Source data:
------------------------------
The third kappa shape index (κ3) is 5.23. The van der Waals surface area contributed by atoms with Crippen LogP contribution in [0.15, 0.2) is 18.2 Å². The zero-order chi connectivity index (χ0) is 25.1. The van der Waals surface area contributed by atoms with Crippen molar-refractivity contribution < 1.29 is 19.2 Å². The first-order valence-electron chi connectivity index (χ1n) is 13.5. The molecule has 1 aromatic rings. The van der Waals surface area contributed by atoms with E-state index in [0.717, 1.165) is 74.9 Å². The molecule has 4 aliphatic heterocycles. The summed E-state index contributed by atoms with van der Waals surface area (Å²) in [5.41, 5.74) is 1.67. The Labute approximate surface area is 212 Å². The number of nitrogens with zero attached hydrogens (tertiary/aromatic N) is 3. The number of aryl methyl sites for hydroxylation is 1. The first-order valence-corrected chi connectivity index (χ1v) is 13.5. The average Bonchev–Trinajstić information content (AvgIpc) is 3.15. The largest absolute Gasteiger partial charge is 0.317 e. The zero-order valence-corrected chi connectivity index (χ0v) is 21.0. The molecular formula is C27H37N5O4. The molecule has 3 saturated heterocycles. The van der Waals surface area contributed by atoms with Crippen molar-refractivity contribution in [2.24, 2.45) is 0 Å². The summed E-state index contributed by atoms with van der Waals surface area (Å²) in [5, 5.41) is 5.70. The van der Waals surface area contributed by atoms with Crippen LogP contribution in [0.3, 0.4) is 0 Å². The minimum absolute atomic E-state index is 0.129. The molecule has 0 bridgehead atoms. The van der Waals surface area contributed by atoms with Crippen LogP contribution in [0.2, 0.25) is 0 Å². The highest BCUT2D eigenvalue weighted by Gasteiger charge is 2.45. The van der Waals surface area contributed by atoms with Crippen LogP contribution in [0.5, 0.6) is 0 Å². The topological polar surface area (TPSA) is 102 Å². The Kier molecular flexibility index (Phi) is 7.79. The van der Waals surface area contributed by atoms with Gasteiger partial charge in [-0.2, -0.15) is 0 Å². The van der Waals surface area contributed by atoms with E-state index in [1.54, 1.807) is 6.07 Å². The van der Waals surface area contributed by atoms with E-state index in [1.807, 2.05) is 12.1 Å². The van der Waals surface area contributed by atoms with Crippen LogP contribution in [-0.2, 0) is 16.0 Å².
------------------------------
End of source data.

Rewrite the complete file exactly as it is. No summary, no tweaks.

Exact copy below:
The third kappa shape index (κ3) is 5.23. The van der Waals surface area contributed by atoms with Crippen LogP contribution in [0.15, 0.2) is 18.2 Å². The zero-order chi connectivity index (χ0) is 25.1. The van der Waals surface area contributed by atoms with Crippen molar-refractivity contribution < 1.29 is 19.2 Å². The first-order valence-electron chi connectivity index (χ1n) is 13.5. The molecule has 1 aromatic rings. The van der Waals surface area contributed by atoms with E-state index in [0.717, 1.165) is 74.9 Å². The molecule has 4 aliphatic heterocycles. The summed E-state index contributed by atoms with van der Waals surface area (Å²) in [5.41, 5.74) is 1.67. The Labute approximate surface area is 212 Å². The number of nitrogens with zero attached hydrogens (tertiary/aromatic N) is 3. The number of aryl methyl sites for hydroxylation is 1. The first-order valence-corrected chi connectivity index (χ1v) is 13.5. The average Bonchev–Trinajstić information content (AvgIpc) is 3.15. The largest absolute Gasteiger partial charge is 0.317 e. The zero-order valence-corrected chi connectivity index (χ0v) is 21.0. The molecular formula is C27H37N5O4. The molecule has 3 saturated heterocycles. The van der Waals surface area contributed by atoms with Crippen molar-refractivity contribution in [2.24, 2.45) is 0 Å². The summed E-state index contributed by atoms with van der Waals surface area (Å²) in [5, 5.41) is 5.70. The van der Waals surface area contributed by atoms with Crippen LogP contribution in [0.3, 0.4) is 0 Å². The minimum absolute atomic E-state index is 0.129. The molecule has 0 bridgehead atoms. The van der Waals surface area contributed by atoms with Crippen LogP contribution in [0.2, 0.25) is 0 Å². The highest BCUT2D eigenvalue weighted by Gasteiger charge is 2.45. The van der Waals surface area contributed by atoms with Crippen LogP contribution in [0.5, 0.6) is 0 Å². The topological polar surface area (TPSA) is 102 Å². The Kier molecular flexibility index (Phi) is 7.79. The van der Waals surface area contributed by atoms with Gasteiger partial charge in [-0.2, -0.15) is 0 Å². The van der Waals surface area contributed by atoms with E-state index in [1.54, 1.807) is 6.07 Å². The van der Waals surface area contributed by atoms with E-state index in [1.807, 2.05) is 12.1 Å². The van der Waals surface area contributed by atoms with Crippen LogP contribution in [-0.2, 0) is 16.0 Å².